Adapting from the local culture, Arisan Karya also adapts the social gathering to invites art communities to collects funds from its members. Photo courtesy of Museum MACAN/NOWJAKARTA

Amidst the pandemic, the creative industry including the arts community has been affected due to the social restrictions and plunging economy that restrains the arts industry to grow. As an initiative to tackle the situation, Indonesian commercial art institution, Museum MACAN came up with the idea of introducing the programme Arisan Karya (translate to “artwork raffle’) to stimulate and energise many networks and communities that surround the museum at this moment of crisis.

Inspired by Indonesia’s unique culture, arisan is known as a monthly gathering among neighbours where every participant contributes an agreed amount of money which is collected and raffled at each event. The participant whose name is drawn at the raffle take home the money. In a full cycle, arisan encourages combined saving to help all participants purchase extra household needs. Essentially, arisan is a social local tradition that values trust and support among participants.

Adapting from the local culture, Arisan Karya also adapts the social gathering to invites art communities to collects funds from its members. Arisan Karya is designed to be an act of support that will drive other acts of support, giving much-needed funds to artists at this very precarious time. Museum MACAN has reached out across its networks to launch an open call to artists across Indonesia, encouraging them to create artworks for Arisan Karya where the artist will present a diverse range of artworks from painting, sculpture, print or photograph.

For a flat rate of IDR 1 million (equivalent to USD65), the public can show support by purchasing a ticket, which will later be raffled via Instagram Live at @museummacan and @shopatmacan_id. Each ticket sold receives an artwork. This is the opportunity for the public, art enthusiasts, or even emerging collectors who could help to support the art community since exhibitions and art fair has been suspended.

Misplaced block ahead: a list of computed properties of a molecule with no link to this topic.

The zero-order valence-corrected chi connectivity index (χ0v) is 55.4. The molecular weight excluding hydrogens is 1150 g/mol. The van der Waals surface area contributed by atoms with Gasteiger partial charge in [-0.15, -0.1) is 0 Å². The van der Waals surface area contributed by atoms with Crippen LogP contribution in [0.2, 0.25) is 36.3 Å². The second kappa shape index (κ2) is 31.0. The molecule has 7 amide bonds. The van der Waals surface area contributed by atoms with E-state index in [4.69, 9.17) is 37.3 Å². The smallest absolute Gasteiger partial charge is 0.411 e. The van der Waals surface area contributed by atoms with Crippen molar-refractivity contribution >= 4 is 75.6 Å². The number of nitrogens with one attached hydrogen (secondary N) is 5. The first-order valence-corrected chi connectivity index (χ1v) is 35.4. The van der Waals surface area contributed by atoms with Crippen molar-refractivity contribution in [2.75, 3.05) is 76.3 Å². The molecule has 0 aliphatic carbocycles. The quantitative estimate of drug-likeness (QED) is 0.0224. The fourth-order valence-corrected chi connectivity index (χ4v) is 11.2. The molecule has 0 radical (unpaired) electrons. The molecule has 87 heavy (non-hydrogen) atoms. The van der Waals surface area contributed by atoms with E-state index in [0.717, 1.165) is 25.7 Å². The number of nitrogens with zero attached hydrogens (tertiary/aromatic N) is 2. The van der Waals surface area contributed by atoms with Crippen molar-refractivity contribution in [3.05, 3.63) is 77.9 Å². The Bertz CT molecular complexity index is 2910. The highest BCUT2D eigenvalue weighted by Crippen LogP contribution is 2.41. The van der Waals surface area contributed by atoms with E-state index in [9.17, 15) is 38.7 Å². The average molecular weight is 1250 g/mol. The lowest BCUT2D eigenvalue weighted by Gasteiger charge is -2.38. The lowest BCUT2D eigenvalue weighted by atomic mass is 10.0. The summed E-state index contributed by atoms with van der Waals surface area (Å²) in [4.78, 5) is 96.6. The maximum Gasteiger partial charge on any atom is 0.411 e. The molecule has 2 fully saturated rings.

Arisan Karya will be debut their first round on 20 – 28 May on and will be organised for other two rounds in June and July. All artworks will remain ‘anonymous’ until it will be revealed through the raffle. This is a chance for supporters to have a rare chance to acquire artworks by a leading Indonesian artist, or an up-and-coming, yet-to-be-discovered star. Some of the artists who have pledged support include Melati Suryodarmo, Tisna Sanjaya, Saleh Husein, Agus Suwage, and Ika Vantiani.

Aaron Seto, the Director of Museum MACAN said that Covid-19 has made a real impact on artists and local cultural activities. According to him, artists are wondering when their next pay check will come. The art system, at the best of times, is hard to manoeuvre and understand – it is not all art fairs and parties – but real, often under-recognised work, from which society benefits and which need to be supported.

“This is a fun initiative that has serious outcomes. Arisan Karya is a starting point that will drive action amongst others. We really hope that this initiative will not only motivate the local art community but also be a source of joy for art enthusiasts who are working and studying from home,” Seto said. 

Artists (or charities of their choice) will receive 70 per cent of the collected funds. The balance is allocated to facilitate artists in sharing knowledge with the public through online resources, such as practical art tips, workshop tutorials at home, or talks, that will be delivered through Museum MACAN’s digital platforms. To complete this ‘cycle of support’, the Museum will be providing practical training for art managers in a few cities across Indonesia. Involving Regional Coordinators, selected art managers will receive training from MACAN team in business development, art handling and professional communications among others.

“In a time like this, we have to postpone the physical experience of encountering art. But it is also in a time like this that should inspire action.” Seto closed his statement. 

Rintang Azhar

Rintang Azhar

Rintang is a previous staff writer for NOW! with experience in hard news and lifestyle journalism. He specialises in art, design, culture, fashion, environmental, and urban issues.